>At the same time, as Mr. Trump has soured on China for North Korea-related reasons, the PRC’s mammoth goods trade surplus with the United States jumped 14.39 percent sequentially in May to $31.69 billion – an eight month high.
>U.S. goods exports to China climbed by 3.59 percent sequentially in May, but imports were up much faster – by 11.56 percent.
>Year-to-date, moreover, the China merchandise trade surplus is up 5.28 percent.
>The widening of the China gap could largely explain the big (13.92 percent) sequential deterioration of the huge, chronic U.S. manufacturing trade deficit – from $70.31 billion in April to $80.10 billion in May. That May figure is the second worst on record, after last November’s $80.75 billion.
>Manufacturing exports advanced by 3.80 percent on month in May, from $89.26 billion to $92.65 billion.
>But the far larger amount of manufacturing imports soared by 8.26 percent, from $159.57 billion to $172.75 billion.
>These results pushed the January-May manufacturing trade deficit up 6.96 percent, to $356.226 billion.
>Year-to-date manufacturing exports have risen by 3.67 percent in 2017. But the much larger amount of imports is up 5.10 percent.
>The good May results notwithstanding, the total U.S. trade deficit for the first five months of 2017 ($233.07 billion) was the worst such figure since the $238 billion of 2012 – when economic growth was somewhat faster.
>America’s trade performance with Germany, which the president also has criticized, provided better news in May. The U.S. merchandise shortfall dropped by 8.90 percent on month, to $4.99 billion, as American goods exports advanced and imports fell. And year-to-date, the bilateral gap is down by 6.73 percent.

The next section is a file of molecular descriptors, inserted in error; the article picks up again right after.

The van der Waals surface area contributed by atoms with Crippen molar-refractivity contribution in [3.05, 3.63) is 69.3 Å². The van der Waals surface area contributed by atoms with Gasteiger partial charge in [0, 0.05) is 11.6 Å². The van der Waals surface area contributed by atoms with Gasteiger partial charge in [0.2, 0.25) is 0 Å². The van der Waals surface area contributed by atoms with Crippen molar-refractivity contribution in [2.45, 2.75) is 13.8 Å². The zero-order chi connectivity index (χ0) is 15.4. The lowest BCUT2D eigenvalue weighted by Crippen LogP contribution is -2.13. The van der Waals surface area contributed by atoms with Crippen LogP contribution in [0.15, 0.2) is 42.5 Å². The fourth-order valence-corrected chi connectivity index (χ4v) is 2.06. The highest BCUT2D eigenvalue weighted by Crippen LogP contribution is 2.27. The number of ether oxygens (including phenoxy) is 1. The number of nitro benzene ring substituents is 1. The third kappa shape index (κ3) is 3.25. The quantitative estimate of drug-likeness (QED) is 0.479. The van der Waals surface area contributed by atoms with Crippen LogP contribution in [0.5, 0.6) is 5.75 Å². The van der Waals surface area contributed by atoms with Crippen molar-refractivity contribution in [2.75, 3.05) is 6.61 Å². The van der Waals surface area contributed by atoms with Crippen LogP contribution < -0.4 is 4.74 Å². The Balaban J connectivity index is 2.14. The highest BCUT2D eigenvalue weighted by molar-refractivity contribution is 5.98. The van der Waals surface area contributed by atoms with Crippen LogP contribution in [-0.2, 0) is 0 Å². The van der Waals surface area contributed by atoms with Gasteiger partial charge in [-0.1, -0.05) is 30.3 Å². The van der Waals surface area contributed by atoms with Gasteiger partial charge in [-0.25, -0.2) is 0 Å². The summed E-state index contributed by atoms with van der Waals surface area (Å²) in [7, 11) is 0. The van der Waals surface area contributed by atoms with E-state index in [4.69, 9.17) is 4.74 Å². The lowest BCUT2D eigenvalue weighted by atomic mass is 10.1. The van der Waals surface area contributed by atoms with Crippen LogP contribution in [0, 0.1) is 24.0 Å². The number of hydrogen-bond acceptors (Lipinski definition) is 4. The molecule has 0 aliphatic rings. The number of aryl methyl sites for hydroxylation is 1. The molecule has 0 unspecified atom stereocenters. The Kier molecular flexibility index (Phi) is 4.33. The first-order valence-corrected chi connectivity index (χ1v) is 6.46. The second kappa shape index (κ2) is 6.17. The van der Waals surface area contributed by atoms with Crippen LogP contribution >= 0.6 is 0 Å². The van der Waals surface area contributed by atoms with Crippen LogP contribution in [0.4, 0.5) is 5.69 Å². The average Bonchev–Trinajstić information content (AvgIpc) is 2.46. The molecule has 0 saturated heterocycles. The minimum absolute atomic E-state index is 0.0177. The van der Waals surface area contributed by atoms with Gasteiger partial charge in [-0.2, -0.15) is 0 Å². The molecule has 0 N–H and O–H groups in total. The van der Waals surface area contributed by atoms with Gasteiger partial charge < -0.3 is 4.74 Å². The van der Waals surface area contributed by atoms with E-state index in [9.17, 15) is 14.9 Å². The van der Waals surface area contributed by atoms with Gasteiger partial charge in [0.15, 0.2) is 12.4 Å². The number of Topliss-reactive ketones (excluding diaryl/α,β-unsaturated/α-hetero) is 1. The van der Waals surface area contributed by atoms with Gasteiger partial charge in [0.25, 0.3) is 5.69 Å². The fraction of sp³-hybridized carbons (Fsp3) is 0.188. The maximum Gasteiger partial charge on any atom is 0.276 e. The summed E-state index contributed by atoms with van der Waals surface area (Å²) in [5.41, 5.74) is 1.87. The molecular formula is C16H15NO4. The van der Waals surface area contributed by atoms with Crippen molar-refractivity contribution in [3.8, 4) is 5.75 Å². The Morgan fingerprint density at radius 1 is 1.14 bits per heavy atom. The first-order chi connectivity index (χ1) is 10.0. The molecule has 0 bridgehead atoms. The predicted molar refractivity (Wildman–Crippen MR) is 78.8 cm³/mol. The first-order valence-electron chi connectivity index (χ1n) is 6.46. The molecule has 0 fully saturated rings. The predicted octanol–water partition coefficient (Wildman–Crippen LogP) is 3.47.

>Less encouraging were May’s high tech goods trade numbers – which tend to be volatile. The American global deficit in this category skyrocketed by 56.73 percent, to $9.47 billion.
>U.S. high tech goods exports were off only by 0.51 percent sequentially, to $28.48 billion. But imports rose by 9.46 percent, to $37.95 billion.
>Year-to-date, the high tech goods gap has ballooned by 37.13 percent – to $34.58 billion. As with the overall trade deficit, that’s the highest figure since the first five months of 2012 ($35.21 billion).
>The cumulative trade drag on the long but slow American economic recovery stood at 10.66 percent as of the first quarter of 2017. That means that the increase in the inflation-adjusted trade deficit since the expansion began in the second quarter of 2009 has cut real economic growth during this period by $229.3 billion.
>The trade drag of the Made in Washington trade deficit – which adjusts trade flows for inflation and omits service and energy trade flows that are only lightly affected by U.S. trade policy – has been nearly twice as great. As of the first quarter, it stood at 20.57 percent of cumulative growth, or a $441.51 billion hit.
>Between April and May, this real non-oil goods trade deficit grew shrank from $62.23 billion to a still lofty $60.38 billion. If June’s total is comparable, the Made in Washington trade drag on the recovery will rise yet higher, and will be calculable once the second quarter gross domestic product figures are released.